BOWIE, Md. — Josh Horton was getting ready for batting practice in Sacramento when he got a telephone call from Brian Graham, the director of player development for the Baltimore Orioles.
A former standout at Orange High and UNC, middle infielder Horton, 27, was told he had been traded by the Oakland A’s to the Orioles.
“I was pretty surprised,” he said.
He had been drafted in the second round out of UNC in 2007 by the A’s and had worked his way up the minor league ladder of Oakland, reaching Triple-A Sacramento for the first time in 2011 but never getting to the major leagues.
When he got that call from Graham, the former interim general manager for the Pirates, Horton’s thought process went from preparing for BP to how he would get his vehicle back East.
And while he was playing Triple-A ball for Oakland, the Orioles assigned him to the Double-A Bowie (Md.) Baysox of the Eastern League. In the end, Horton left his vehicle in California and flew to Baltimore before he reported to Bowie in May.
“The transition was pretty smooth,” said Horton, a left-handed hitter who batted .298 in his first 64 games for Bowie. “Just coming over to the East Coast was a big adjustment for me since I had never been this close to home” as a pro player.
Horton spent most of his minor league career with Midland, the Oakland affiliate in the Texas League. He played all of the 2009 season at that level and was also in Midland for parts of 2010, 2011 and 2012.
Last year he hit .278 in 121 games for Midland and also played in three games for Sacramento.
“He hits very well versus left-handers and uses the whole field,” Bowie manager Gary Kendall said Aug. 22 of Horton. “Defensively he has been very solid. It is good to have him here.”
Horton was hitting .224 in 17 games for Sacramento when he was traded May 13 to the Orioles for a player to be named later.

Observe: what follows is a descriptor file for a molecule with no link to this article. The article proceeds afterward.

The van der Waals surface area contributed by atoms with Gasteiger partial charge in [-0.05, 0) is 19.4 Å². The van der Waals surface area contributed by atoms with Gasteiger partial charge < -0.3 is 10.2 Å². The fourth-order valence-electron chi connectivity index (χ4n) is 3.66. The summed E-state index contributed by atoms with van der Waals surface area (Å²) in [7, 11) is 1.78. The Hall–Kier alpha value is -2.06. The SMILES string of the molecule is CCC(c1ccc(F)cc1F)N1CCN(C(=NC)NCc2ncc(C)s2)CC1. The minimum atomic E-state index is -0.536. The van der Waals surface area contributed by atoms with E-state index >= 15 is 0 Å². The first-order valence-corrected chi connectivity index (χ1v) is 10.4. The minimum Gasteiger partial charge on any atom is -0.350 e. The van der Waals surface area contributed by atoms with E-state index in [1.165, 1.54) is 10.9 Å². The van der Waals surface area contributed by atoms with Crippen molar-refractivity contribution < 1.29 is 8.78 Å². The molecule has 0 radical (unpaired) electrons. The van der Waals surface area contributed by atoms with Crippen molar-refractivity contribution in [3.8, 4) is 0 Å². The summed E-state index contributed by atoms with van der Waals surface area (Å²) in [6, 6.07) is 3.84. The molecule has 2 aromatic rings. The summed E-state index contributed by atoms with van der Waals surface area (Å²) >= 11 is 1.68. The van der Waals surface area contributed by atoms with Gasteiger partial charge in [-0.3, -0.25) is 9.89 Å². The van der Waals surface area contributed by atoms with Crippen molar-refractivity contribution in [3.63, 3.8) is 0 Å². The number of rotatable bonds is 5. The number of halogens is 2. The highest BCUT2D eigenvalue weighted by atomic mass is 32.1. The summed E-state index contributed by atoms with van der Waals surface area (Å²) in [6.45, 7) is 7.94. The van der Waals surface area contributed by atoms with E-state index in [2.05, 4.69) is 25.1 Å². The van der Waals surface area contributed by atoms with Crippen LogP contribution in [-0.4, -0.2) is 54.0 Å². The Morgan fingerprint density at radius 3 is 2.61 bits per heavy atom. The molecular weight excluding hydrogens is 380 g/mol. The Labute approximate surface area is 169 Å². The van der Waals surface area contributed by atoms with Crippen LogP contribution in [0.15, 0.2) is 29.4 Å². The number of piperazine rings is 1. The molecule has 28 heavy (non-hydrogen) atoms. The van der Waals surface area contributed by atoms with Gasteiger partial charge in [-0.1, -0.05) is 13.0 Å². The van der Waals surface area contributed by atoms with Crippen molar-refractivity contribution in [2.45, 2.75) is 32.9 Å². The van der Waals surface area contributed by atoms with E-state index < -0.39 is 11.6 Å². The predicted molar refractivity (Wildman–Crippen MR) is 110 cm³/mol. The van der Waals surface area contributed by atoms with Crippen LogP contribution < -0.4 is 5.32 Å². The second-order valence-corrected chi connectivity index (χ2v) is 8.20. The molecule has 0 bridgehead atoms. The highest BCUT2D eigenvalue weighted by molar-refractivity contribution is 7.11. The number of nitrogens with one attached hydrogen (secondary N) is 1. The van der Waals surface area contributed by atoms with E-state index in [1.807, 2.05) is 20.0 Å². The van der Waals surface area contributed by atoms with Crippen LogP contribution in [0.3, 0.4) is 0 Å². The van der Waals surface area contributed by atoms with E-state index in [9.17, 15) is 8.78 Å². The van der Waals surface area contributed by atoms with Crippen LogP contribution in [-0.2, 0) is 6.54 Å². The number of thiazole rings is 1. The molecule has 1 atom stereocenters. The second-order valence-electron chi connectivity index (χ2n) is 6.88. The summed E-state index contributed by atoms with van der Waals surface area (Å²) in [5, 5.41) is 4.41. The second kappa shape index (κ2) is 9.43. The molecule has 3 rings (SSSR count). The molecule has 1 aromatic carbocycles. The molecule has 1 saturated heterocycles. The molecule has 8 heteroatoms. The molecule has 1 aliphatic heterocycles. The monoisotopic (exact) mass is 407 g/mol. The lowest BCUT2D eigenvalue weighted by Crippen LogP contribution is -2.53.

“I didn’t know anybody” in Bowie, he said.
“He became available because Oakland did not have a roster spot for him,” said Graham, who played minor league ball for Keith Lieppman, the director of player development for Oakland. “He is a team player, fundamentally sound and knows how to play the game. He is focused and intense and can play multiple spots.”
The Bowie roster includes several position players with Triple-A experience. “That is not a big concern. We are trying to develop some of our younger pitchers and we want to put guys on the field to help them. That is the thought process we have,” Graham said.
One of those promising pitchers is Mike Wright, who is from Whiteville and played at East Carolina University. He has a record of 11-2 through Aug. 19.
Horton has been on fire of late at the plate. In a 10-game stretch through Aug. 27 he hit .441with four doubles, a triple and six RBIs.
He had three hits Aug. 10 at Portland then went 3-for-3 against Richmond on Aug. 18, then got two more hits twice against Binghamton on Aug. 19 and 28. He also notched two against New Britain on Aug. 22. His parents, Kim and Alan of Hillsborough, have been able to come and see him play in Richmond and Bowie.
Horton has played mostly second and also has seen time at short and has batted in the lower third of the order for Kendall.
Overall he had 16 doubles, one homer and 20 RBIs in his first 215 at-bats with Bowie, located about 10 miles east of Washington, D.C. and about 40 miles southeast of Camden Yards in Baltimore.
“Anytime you get to Double-A, the moving up part turns into consistency. That is an easy word to throw around. The consistency turns into numbers,” he said.
Manny Machado played for Kendall at Bowie last season before he was called up to the third baseman for the Orioles. Top pitching prospect Kevin Gausman began this season with the Baysox before he made his big league debut May 23. Gausman is now with Triple-A Norfolk of the International League.
Bowie is the hunt for the playoffs, which end in mid-September in the Eastern League. Horton is engaged to be married Oct. 12 to Karyn Nesbit, a graduate of UNC who teaches for SoulCycle in Brooklyn. Horton plans to spend the winter in Brooklyn and look for an indoor workout facility.
Horton will be a minor league free agent after this season. Is it possible the Orioles will sign him for 2014? “That is a decision we will have to make in the near future. He has really played well the last few weeks,” Graham said. “It has been a good fit.”